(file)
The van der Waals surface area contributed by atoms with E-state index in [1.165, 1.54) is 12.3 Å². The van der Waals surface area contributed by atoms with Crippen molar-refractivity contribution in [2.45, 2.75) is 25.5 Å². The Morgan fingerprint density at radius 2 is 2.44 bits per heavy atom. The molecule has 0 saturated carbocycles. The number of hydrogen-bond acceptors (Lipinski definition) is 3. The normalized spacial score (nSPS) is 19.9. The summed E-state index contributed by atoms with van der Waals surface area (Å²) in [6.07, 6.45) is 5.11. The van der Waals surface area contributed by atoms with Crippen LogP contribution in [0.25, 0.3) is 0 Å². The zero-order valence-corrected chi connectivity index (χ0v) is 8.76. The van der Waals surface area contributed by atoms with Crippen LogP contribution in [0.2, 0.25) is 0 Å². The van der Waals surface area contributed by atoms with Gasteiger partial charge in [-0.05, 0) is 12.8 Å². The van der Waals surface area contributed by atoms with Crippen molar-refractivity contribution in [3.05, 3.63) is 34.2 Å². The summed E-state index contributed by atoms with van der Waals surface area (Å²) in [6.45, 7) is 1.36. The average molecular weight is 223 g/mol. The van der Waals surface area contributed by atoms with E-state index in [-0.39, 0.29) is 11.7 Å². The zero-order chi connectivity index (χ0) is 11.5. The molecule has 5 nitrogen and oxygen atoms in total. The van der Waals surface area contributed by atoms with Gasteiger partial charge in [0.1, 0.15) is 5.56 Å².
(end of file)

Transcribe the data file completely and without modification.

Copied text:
The van der Waals surface area contributed by atoms with E-state index in [1.165, 1.54) is 12.3 Å². The van der Waals surface area contributed by atoms with Crippen molar-refractivity contribution in [2.45, 2.75) is 25.5 Å². The Morgan fingerprint density at radius 2 is 2.44 bits per heavy atom. The molecule has 0 saturated carbocycles. The number of hydrogen-bond acceptors (Lipinski definition) is 3. The normalized spacial score (nSPS) is 19.9. The summed E-state index contributed by atoms with van der Waals surface area (Å²) in [6.07, 6.45) is 5.11. The van der Waals surface area contributed by atoms with Crippen LogP contribution in [0.25, 0.3) is 0 Å². The zero-order valence-corrected chi connectivity index (χ0v) is 8.76. The van der Waals surface area contributed by atoms with Crippen LogP contribution in [0.2, 0.25) is 0 Å². The van der Waals surface area contributed by atoms with Gasteiger partial charge in [-0.05, 0) is 12.8 Å². The van der Waals surface area contributed by atoms with Crippen molar-refractivity contribution in [3.05, 3.63) is 34.2 Å². The summed E-state index contributed by atoms with van der Waals surface area (Å²) in [6.45, 7) is 1.36. The average molecular weight is 223 g/mol. The van der Waals surface area contributed by atoms with E-state index in [-0.39, 0.29) is 11.7 Å². The zero-order chi connectivity index (χ0) is 11.5. The molecule has 5 nitrogen and oxygen atoms in total. The van der Waals surface area contributed by atoms with Gasteiger partial charge in [0.1, 0.15) is 5.56 Å².